Discovering Linux CPU Information: Methods and Tools

2 minute read

Finding Linux CPU information is essential for understanding the hardware specifications of your system. There are several methods to retrieve processor information in Linux, and here are some of the best ways:

Using the lscpu command:

The lscpu command provides detailed information about the CPU architecture and its capabilities. Open a terminal and type “lscpu” without quotes, then hit Enter. The output will display various details such as CPU model, number of cores and threads, clock speed, cache sizes, and more.


  $ lscpu
  Architecture:        x86_64
  CPU op-mode(s):      32-bit, 64-bit
  Byte Order:          Little Endian
  CPU(s):              8
  On-line CPU(s) list: 0-7
  Thread(s) per core:  2
  Core(s) per socket:  4
  Socket(s):           1
  Vendor ID:           GenuineIntel
  Model name:          Intel(R) Core(TM) i7-7700HQ CPU @ 2.80GHz

Reading the /proc/cpuinfo file:

The /proc/cpuinfo file contains information about each CPU installed on your Linux system. You can view its contents by executing the following command in the terminal: “cat /proc/cpuinfo”. The output will list detailed information for each processor, including the vendor, model name, speed, cache sizes, and other relevant data.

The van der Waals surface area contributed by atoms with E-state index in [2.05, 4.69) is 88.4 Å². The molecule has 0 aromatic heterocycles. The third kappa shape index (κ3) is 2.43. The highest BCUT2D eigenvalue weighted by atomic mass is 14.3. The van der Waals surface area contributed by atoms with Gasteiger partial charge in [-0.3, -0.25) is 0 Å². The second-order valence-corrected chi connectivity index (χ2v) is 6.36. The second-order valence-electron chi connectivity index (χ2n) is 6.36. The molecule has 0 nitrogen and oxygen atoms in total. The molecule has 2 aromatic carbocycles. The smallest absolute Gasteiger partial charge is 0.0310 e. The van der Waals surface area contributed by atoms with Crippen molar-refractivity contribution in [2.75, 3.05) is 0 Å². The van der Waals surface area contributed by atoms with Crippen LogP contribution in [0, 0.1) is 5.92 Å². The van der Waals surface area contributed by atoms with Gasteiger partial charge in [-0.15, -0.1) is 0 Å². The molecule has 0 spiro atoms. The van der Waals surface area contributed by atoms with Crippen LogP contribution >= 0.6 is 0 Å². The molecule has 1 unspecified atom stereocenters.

$ cat /proc/cpuinfo
processor   : 0
vendor_id   : GenuineIntel
cpu family  : 6
model       : 158

Using the dmidecode Command:

The dmidecode command allows you to retrieve hardware information from the system BIOS. It provides a comprehensive overview of the system, including CPU details. Open a terminal and run “sudo dmidecode -t processor” without quotes. This command will display processor-related information, such as the socket type, maximum speed, number of cores and threads, and more.


$ sudo dmidecode -t processor
# dmidecode 3.3
Getting SMBIOS data from sysfs.
SMBIOS 3.0.0 present.

Handle 0x0004, DMI type 4, 48 bytes
Socket Designation: U3E1
Max Speed: 2300 MHz

Utilizing the Hardinfo Application:

Hardinfo is a graphical application that provides a detailed overview of hardware information in Linux. If it’s not already installed, you can typically find it in your distribution’s package repository. Once installed, launch Hardinfo and navigate to the “Processor” section. Here, you’ll find extensive CPU details, including vendor, model, architecture, cache sizes, and more.

Example: Launch the Hardinfo application and navigate to “Processor” under “Devices” or “System Summary.” Here, you will find detailed CPU information similar to the following:

Vendor: GenuineIntel
Model: Intel(R) Core(TM) i7-7700HQ CPU @ 2.80GHz
Architecture: x86_64

These methods should help you obtain comprehensive CPU information on your Linux system. Whether you prefer command-line tools or graphical applications, you have multiple options to choose from based on your preferences and requirements.